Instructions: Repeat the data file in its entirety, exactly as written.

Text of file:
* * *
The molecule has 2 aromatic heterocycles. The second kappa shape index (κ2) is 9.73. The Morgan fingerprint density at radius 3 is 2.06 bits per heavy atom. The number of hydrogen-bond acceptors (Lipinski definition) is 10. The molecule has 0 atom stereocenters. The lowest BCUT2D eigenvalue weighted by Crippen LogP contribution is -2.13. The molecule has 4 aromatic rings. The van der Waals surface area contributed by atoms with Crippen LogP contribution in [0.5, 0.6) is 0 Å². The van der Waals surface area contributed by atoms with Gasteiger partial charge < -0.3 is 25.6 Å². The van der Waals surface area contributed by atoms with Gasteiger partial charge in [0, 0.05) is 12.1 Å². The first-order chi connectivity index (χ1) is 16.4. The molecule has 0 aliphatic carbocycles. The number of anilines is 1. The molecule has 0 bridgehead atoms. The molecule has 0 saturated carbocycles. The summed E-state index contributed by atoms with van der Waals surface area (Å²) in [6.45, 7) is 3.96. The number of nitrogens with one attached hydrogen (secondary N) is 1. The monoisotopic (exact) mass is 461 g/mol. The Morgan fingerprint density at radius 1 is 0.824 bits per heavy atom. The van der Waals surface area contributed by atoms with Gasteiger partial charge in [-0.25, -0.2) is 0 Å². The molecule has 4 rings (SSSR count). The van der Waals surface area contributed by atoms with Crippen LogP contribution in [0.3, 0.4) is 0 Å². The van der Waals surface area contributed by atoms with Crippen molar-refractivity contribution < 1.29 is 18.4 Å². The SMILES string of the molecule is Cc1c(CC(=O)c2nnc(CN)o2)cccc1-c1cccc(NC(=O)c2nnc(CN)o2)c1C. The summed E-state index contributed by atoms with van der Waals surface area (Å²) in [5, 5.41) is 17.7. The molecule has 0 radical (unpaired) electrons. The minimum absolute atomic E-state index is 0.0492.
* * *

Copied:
The molecule has 2 aromatic heterocycles. The second kappa shape index (κ2) is 9.73. The Morgan fingerprint density at radius 3 is 2.06 bits per heavy atom. The number of hydrogen-bond acceptors (Lipinski definition) is 10. The molecule has 0 atom stereocenters. The lowest BCUT2D eigenvalue weighted by Crippen LogP contribution is -2.13. The molecule has 4 aromatic rings. The van der Waals surface area contributed by atoms with Crippen LogP contribution in [0.5, 0.6) is 0 Å². The van der Waals surface area contributed by atoms with Gasteiger partial charge < -0.3 is 25.6 Å². The van der Waals surface area contributed by atoms with Gasteiger partial charge in [0, 0.05) is 12.1 Å². The first-order chi connectivity index (χ1) is 16.4. The molecule has 0 aliphatic carbocycles. The number of anilines is 1. The molecule has 0 bridgehead atoms. The molecule has 0 saturated carbocycles. The summed E-state index contributed by atoms with van der Waals surface area (Å²) in [6.45, 7) is 3.96. The number of nitrogens with one attached hydrogen (secondary N) is 1. The monoisotopic (exact) mass is 461 g/mol. The Morgan fingerprint density at radius 1 is 0.824 bits per heavy atom. The van der Waals surface area contributed by atoms with Gasteiger partial charge in [-0.25, -0.2) is 0 Å². The molecule has 4 rings (SSSR count). The van der Waals surface area contributed by atoms with Crippen LogP contribution in [0.3, 0.4) is 0 Å². The van der Waals surface area contributed by atoms with Crippen molar-refractivity contribution < 1.29 is 18.4 Å². The SMILES string of the molecule is Cc1c(CC(=O)c2nnc(CN)o2)cccc1-c1cccc(NC(=O)c2nnc(CN)o2)c1C. The summed E-state index contributed by atoms with van der Waals surface area (Å²) in [5, 5.41) is 17.7. The molecule has 0 radical (unpaired) electrons. The minimum absolute atomic E-state index is 0.0492.